Of course, some members of the band don't often talk or haven't talked for a long time. So, their experiences haven't been put on the record. Whereas, Pauline will often talk about that period and Neol will, it's a lot rarer to hear H talk or Compton, even. Both of those people have got fantastic memories and fantastic opinions. As a fan of the band, and if you're a fan of 2 Tone, what you most probably want is to hear the rounded version of events. As you well know, with seven people involved from the band, with their producer making eight, and I spoke to Errol as well, they've all got their eye on how it happened, and some of those stories concur and some of them are vastly different. And that's the joy of history. There's no one simple truth that can exist at one time, right? 

Duff Guide to Ska: Yes, absolutely. Were you a fan back in 1980? Were you a 2 Tone fan, a Selecter fan?

Daniel Rachel: In 1980, I was 10 years old. I was a fan through through magazines, and I was a fan through BBC Radio One and Top of the Pops. I think the first record I ever heard was "Too Much Too Young" by The Specials. And I remember learning the lyrics to those songs as an 11 year-old and performing them in school with a bunch of mates in front of the class. Then I seriously got into 2 Tone increasingly with each year through "Ghost Town." And I then I continued with it, so I was really into following stories about Special AKA in that period as well.

Duff Guide to Ska: As a side note, I'm a fan of your book with Ranking Roger and then your other book Walls Come Tumbling Down. The latter book is amazing--I've called it the best history of 2 Tone that's out there. But did you did you ever come across George Marshall's Two Tone Story back from the late '80s?

Daniel Rachel: George Marshall's book is fantastic. It was originally part of The Compact 2 Tone box set, and you could buy it on its own from ST Publishing. It's really great and so important because at the time it was written in the early '90s. So it's only less than 10 years on from the events, and it's got the spirit of George Marshall as a fan. As he writes, I think it's in his introduction to his book on Madness, he doesn't claim to be a writer or an author. He's just writing from passion. And I love that as much as I love the book Total Madness he wrote.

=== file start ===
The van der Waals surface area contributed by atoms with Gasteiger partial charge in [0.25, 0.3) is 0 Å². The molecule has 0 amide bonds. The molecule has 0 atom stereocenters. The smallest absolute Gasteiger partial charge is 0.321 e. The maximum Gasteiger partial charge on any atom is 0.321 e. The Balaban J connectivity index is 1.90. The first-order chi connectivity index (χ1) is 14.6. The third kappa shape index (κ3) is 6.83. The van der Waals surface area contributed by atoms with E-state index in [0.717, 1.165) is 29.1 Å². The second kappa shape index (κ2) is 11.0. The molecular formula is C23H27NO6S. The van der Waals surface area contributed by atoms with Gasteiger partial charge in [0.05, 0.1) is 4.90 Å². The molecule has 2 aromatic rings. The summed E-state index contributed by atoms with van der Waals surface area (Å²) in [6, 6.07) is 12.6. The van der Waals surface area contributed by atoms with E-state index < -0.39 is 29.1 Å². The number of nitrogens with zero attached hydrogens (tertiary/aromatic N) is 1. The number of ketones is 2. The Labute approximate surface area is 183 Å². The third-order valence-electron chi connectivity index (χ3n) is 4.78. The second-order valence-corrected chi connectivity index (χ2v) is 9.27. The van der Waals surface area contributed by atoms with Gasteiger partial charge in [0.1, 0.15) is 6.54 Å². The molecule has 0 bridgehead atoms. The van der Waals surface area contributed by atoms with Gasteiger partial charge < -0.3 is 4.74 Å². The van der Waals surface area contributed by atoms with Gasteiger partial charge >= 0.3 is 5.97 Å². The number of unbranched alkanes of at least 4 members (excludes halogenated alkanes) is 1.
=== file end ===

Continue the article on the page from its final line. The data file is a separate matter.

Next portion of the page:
He can write and really got in great detail. And I think that set the template for 2 Tone books. But, of course, I don't think a lot of material was necessarily available to George Marshall at this point that he wrote it. And subsequently you can find now the full stretch of UK fanzines and all the music papers, from Sounds, New Music Express, Melody Maker, Look In, Smash Hits. You know, there's so many places where all of the 2 Tone bands did interviews. Fanzines, for example, is where musicians were historically looser with their tongues because at that period in '79, '80, '81, you didn't think if you did an interview in a small town somewhere in the United Kingdom for a fanzine anybody was going to read it beyond that. You get a lot of honesty, right? Likewise, there are a lot of musicians subsequently that, as they reflect back on that period, have got an important distance. They are freer to tell stories that they wouldn't have told you at the time--or their memories can be sparked by different archive material. And you get different perspectives and the newer versions of older history, I guess. So, George Marshall, great template, but there's a great depth and exciting narrative to reveal.

Duff Guide to Ska: This reissue features a fair number of unreleased live tracks from The Selecter. Do you know where they've been all this time? Where were they sitting for the last 40 years? 

Daniel Rachel: I think they've been sitting in record company archives, because the ownership of the label has changed so many times, originally from Chrysalis to EMI it was, at one point. One of the guys at Chrysalis now, Dermot James, he's great because he's a real fan of the music. And that's why there have been all of these reissues, and certainly more possibilities now for 2 Tone stuff to come out, and unreleased stuff, because he's prepared to dig in there and find it.

He gave me a load of different track sheets of what was in the archive and asked me what's there that would be brilliant to release. So, I went through all of that. And then you can get rough mixes done of different concerts. So, I had those done up. And then coupled with that, Neol had a few tapes of Selecter concerts either originally from those 2 Tone archives or board mixes from a couple of gigs. So, my job was to go through all of the live tapes from '79 and '80, and say, "this is what's great, and we could use this, and this would be brilliant." And then it had to exist on multi-tape, so that it could be properly mixed. So that was just so exciting--I loved it!

Duff Guide to Ska: That's amazing!